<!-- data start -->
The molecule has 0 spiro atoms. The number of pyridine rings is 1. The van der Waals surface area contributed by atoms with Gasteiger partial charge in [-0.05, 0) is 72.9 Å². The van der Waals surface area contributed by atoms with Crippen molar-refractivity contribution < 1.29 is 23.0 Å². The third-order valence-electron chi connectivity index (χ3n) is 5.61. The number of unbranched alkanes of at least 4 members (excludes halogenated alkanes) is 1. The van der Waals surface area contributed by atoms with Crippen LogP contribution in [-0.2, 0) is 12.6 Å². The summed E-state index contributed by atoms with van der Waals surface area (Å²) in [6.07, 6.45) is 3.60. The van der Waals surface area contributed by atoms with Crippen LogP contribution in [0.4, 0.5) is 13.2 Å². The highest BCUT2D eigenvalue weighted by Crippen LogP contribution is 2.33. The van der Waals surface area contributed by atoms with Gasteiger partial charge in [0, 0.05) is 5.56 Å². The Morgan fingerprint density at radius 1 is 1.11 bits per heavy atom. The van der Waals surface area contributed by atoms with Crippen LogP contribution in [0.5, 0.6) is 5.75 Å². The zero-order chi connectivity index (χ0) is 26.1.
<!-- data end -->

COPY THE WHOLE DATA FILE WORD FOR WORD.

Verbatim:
The molecule has 0 spiro atoms. The number of pyridine rings is 1. The van der Waals surface area contributed by atoms with Gasteiger partial charge in [-0.05, 0) is 72.9 Å². The van der Waals surface area contributed by atoms with Crippen molar-refractivity contribution < 1.29 is 23.0 Å². The third-order valence-electron chi connectivity index (χ3n) is 5.61. The number of unbranched alkanes of at least 4 members (excludes halogenated alkanes) is 1. The van der Waals surface area contributed by atoms with Crippen LogP contribution in [-0.2, 0) is 12.6 Å². The summed E-state index contributed by atoms with van der Waals surface area (Å²) in [6.07, 6.45) is 3.60. The van der Waals surface area contributed by atoms with Crippen LogP contribution in [0.4, 0.5) is 13.2 Å². The highest BCUT2D eigenvalue weighted by Crippen LogP contribution is 2.33. The van der Waals surface area contributed by atoms with Gasteiger partial charge in [0, 0.05) is 5.56 Å². The Morgan fingerprint density at radius 1 is 1.11 bits per heavy atom. The van der Waals surface area contributed by atoms with Crippen LogP contribution in [0.5, 0.6) is 5.75 Å². The zero-order chi connectivity index (χ0) is 26.1.